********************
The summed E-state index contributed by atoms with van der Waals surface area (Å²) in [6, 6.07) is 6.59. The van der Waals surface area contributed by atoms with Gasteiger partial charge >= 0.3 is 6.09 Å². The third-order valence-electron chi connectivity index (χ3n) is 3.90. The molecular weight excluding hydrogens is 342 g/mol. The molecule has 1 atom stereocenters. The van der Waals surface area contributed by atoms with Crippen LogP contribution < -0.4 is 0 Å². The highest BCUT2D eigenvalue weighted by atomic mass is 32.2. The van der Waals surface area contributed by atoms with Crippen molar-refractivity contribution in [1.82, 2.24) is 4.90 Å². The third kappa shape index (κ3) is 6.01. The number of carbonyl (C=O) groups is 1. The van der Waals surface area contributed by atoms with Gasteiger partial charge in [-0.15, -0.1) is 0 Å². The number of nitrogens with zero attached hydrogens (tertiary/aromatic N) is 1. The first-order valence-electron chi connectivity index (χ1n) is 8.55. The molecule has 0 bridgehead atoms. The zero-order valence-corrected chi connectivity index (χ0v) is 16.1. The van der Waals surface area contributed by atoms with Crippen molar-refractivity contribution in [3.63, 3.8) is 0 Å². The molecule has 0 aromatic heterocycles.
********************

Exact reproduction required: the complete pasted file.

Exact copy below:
The summed E-state index contributed by atoms with van der Waals surface area (Å²) in [6, 6.07) is 6.59. The van der Waals surface area contributed by atoms with Gasteiger partial charge >= 0.3 is 6.09 Å². The third-order valence-electron chi connectivity index (χ3n) is 3.90. The molecular weight excluding hydrogens is 342 g/mol. The molecule has 1 atom stereocenters. The van der Waals surface area contributed by atoms with Crippen LogP contribution < -0.4 is 0 Å². The highest BCUT2D eigenvalue weighted by atomic mass is 32.2. The van der Waals surface area contributed by atoms with Crippen molar-refractivity contribution in [1.82, 2.24) is 4.90 Å². The third kappa shape index (κ3) is 6.01. The number of carbonyl (C=O) groups is 1. The van der Waals surface area contributed by atoms with Gasteiger partial charge in [-0.15, -0.1) is 0 Å². The number of nitrogens with zero attached hydrogens (tertiary/aromatic N) is 1. The first-order valence-electron chi connectivity index (χ1n) is 8.55. The molecule has 0 bridgehead atoms. The zero-order valence-corrected chi connectivity index (χ0v) is 16.1. The van der Waals surface area contributed by atoms with Crippen molar-refractivity contribution in [3.63, 3.8) is 0 Å². The molecule has 0 aromatic heterocycles.